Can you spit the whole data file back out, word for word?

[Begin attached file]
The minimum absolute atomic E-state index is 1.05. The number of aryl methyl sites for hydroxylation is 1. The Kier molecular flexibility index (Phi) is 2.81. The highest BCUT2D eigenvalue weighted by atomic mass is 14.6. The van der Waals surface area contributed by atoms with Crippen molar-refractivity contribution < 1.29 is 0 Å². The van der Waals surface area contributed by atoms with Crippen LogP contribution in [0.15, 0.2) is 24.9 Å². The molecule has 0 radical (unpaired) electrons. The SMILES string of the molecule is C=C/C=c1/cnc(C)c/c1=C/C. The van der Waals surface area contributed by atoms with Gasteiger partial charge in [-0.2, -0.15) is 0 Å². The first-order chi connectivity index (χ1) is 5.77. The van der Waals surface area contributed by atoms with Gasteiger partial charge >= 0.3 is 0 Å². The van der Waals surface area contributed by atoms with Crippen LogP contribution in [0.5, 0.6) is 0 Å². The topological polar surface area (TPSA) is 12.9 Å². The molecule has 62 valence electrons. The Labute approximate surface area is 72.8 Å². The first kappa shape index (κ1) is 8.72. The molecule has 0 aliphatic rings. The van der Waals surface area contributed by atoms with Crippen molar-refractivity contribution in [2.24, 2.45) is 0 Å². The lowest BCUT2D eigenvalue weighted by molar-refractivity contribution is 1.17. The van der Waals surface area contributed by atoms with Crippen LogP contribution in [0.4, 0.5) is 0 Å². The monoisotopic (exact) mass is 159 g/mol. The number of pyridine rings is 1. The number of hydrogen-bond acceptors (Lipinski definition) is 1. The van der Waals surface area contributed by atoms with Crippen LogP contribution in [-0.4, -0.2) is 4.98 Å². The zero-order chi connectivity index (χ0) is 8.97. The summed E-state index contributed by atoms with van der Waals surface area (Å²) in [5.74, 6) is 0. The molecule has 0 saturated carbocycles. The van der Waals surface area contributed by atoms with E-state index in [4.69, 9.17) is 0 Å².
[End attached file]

The minimum absolute atomic E-state index is 1.05. The number of aryl methyl sites for hydroxylation is 1. The Kier molecular flexibility index (Phi) is 2.81. The highest BCUT2D eigenvalue weighted by atomic mass is 14.6. The van der Waals surface area contributed by atoms with Crippen molar-refractivity contribution < 1.29 is 0 Å². The van der Waals surface area contributed by atoms with Crippen LogP contribution in [0.15, 0.2) is 24.9 Å². The molecule has 0 radical (unpaired) electrons. The SMILES string of the molecule is C=C/C=c1/cnc(C)c/c1=C/C. The van der Waals surface area contributed by atoms with Gasteiger partial charge in [-0.2, -0.15) is 0 Å². The first-order chi connectivity index (χ1) is 5.77. The van der Waals surface area contributed by atoms with Gasteiger partial charge >= 0.3 is 0 Å². The van der Waals surface area contributed by atoms with Crippen LogP contribution in [0.5, 0.6) is 0 Å². The topological polar surface area (TPSA) is 12.9 Å². The molecule has 62 valence electrons. The Labute approximate surface area is 72.8 Å². The first kappa shape index (κ1) is 8.72. The molecule has 0 aliphatic rings. The van der Waals surface area contributed by atoms with Crippen molar-refractivity contribution in [2.24, 2.45) is 0 Å². The lowest BCUT2D eigenvalue weighted by molar-refractivity contribution is 1.17. The van der Waals surface area contributed by atoms with Crippen LogP contribution in [0.4, 0.5) is 0 Å². The monoisotopic (exact) mass is 159 g/mol. The number of pyridine rings is 1. The number of hydrogen-bond acceptors (Lipinski definition) is 1. The van der Waals surface area contributed by atoms with Crippen LogP contribution in [-0.4, -0.2) is 4.98 Å². The zero-order chi connectivity index (χ0) is 8.97. The summed E-state index contributed by atoms with van der Waals surface area (Å²) in [5.74, 6) is 0. The molecule has 0 saturated carbocycles. The van der Waals surface area contributed by atoms with E-state index in [4.69, 9.17) is 0 Å².